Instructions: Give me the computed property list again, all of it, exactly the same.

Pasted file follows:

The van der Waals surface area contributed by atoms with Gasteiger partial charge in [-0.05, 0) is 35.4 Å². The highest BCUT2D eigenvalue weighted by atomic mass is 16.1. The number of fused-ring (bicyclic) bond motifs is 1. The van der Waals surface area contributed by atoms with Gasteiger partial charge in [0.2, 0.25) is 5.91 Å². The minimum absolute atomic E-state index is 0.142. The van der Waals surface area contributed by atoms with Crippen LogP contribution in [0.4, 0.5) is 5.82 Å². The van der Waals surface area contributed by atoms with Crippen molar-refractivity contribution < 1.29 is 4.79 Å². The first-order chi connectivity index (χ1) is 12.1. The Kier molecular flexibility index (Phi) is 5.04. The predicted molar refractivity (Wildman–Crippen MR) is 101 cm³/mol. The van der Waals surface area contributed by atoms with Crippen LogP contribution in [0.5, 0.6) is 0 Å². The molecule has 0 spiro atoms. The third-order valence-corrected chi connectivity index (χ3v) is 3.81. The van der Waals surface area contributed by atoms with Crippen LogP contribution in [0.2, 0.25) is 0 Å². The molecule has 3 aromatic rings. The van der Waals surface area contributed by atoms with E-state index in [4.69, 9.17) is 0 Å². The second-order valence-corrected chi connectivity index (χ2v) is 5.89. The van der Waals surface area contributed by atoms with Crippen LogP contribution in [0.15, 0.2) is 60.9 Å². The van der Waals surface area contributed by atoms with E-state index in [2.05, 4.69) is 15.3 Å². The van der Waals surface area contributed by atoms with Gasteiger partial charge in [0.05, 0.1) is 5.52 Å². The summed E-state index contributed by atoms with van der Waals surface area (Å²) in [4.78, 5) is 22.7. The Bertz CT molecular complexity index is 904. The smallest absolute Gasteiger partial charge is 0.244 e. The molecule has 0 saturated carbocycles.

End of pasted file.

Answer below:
The van der Waals surface area contributed by atoms with Gasteiger partial charge in [-0.05, 0) is 35.4 Å². The highest BCUT2D eigenvalue weighted by atomic mass is 16.1. The number of fused-ring (bicyclic) bond motifs is 1. The van der Waals surface area contributed by atoms with Gasteiger partial charge in [0.2, 0.25) is 5.91 Å². The minimum absolute atomic E-state index is 0.142. The van der Waals surface area contributed by atoms with Crippen LogP contribution in [0.4, 0.5) is 5.82 Å². The van der Waals surface area contributed by atoms with Crippen molar-refractivity contribution < 1.29 is 4.79 Å². The first-order chi connectivity index (χ1) is 12.1. The Kier molecular flexibility index (Phi) is 5.04. The predicted molar refractivity (Wildman–Crippen MR) is 101 cm³/mol. The van der Waals surface area contributed by atoms with Crippen LogP contribution in [0.5, 0.6) is 0 Å². The molecule has 0 spiro atoms. The third-order valence-corrected chi connectivity index (χ3v) is 3.81. The van der Waals surface area contributed by atoms with Crippen LogP contribution in [0.2, 0.25) is 0 Å². The molecule has 3 aromatic rings. The van der Waals surface area contributed by atoms with E-state index in [4.69, 9.17) is 0 Å². The second-order valence-corrected chi connectivity index (χ2v) is 5.89. The van der Waals surface area contributed by atoms with Crippen LogP contribution in [0.15, 0.2) is 60.9 Å². The van der Waals surface area contributed by atoms with E-state index in [2.05, 4.69) is 15.3 Å². The van der Waals surface area contributed by atoms with Gasteiger partial charge in [0.05, 0.1) is 5.52 Å². The summed E-state index contributed by atoms with van der Waals surface area (Å²) in [4.78, 5) is 22.7. The Bertz CT molecular complexity index is 904. The smallest absolute Gasteiger partial charge is 0.244 e. The molecule has 0 saturated carbocycles.